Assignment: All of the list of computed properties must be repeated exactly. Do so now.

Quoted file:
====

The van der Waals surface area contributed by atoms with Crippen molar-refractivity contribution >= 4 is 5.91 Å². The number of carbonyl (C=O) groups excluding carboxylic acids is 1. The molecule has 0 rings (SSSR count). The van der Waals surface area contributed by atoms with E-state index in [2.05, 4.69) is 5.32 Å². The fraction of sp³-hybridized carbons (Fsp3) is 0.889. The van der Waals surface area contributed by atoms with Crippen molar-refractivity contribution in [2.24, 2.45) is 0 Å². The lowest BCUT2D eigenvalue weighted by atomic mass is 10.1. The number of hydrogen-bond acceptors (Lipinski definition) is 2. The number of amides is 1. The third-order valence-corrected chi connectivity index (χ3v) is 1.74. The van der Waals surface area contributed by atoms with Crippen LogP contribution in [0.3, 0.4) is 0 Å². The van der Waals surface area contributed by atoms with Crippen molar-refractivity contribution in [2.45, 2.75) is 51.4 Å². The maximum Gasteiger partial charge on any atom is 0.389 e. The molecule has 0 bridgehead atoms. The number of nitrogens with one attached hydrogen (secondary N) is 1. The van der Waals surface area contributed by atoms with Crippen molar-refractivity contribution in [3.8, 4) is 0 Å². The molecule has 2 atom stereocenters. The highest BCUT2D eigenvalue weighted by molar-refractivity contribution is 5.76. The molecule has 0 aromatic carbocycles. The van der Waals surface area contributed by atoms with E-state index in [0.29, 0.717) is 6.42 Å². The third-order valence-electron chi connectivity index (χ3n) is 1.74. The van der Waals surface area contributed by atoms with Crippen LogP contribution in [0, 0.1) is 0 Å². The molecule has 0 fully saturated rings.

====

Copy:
The van der Waals surface area contributed by atoms with Crippen molar-refractivity contribution >= 4 is 5.91 Å². The number of carbonyl (C=O) groups excluding carboxylic acids is 1. The molecule has 0 rings (SSSR count). The van der Waals surface area contributed by atoms with E-state index in [2.05, 4.69) is 5.32 Å². The fraction of sp³-hybridized carbons (Fsp3) is 0.889. The van der Waals surface area contributed by atoms with Crippen molar-refractivity contribution in [2.24, 2.45) is 0 Å². The lowest BCUT2D eigenvalue weighted by atomic mass is 10.1. The number of hydrogen-bond acceptors (Lipinski definition) is 2. The number of amides is 1. The third-order valence-corrected chi connectivity index (χ3v) is 1.74. The van der Waals surface area contributed by atoms with Crippen LogP contribution in [0.3, 0.4) is 0 Å². The van der Waals surface area contributed by atoms with Crippen molar-refractivity contribution in [2.45, 2.75) is 51.4 Å². The maximum Gasteiger partial charge on any atom is 0.389 e. The molecule has 0 bridgehead atoms. The number of nitrogens with one attached hydrogen (secondary N) is 1. The van der Waals surface area contributed by atoms with Crippen molar-refractivity contribution in [3.8, 4) is 0 Å². The molecule has 2 atom stereocenters. The highest BCUT2D eigenvalue weighted by molar-refractivity contribution is 5.76. The molecule has 0 aromatic carbocycles. The van der Waals surface area contributed by atoms with E-state index in [0.29, 0.717) is 6.42 Å². The third-order valence-electron chi connectivity index (χ3n) is 1.74. The van der Waals surface area contributed by atoms with Crippen LogP contribution in [0, 0.1) is 0 Å². The molecule has 0 fully saturated rings.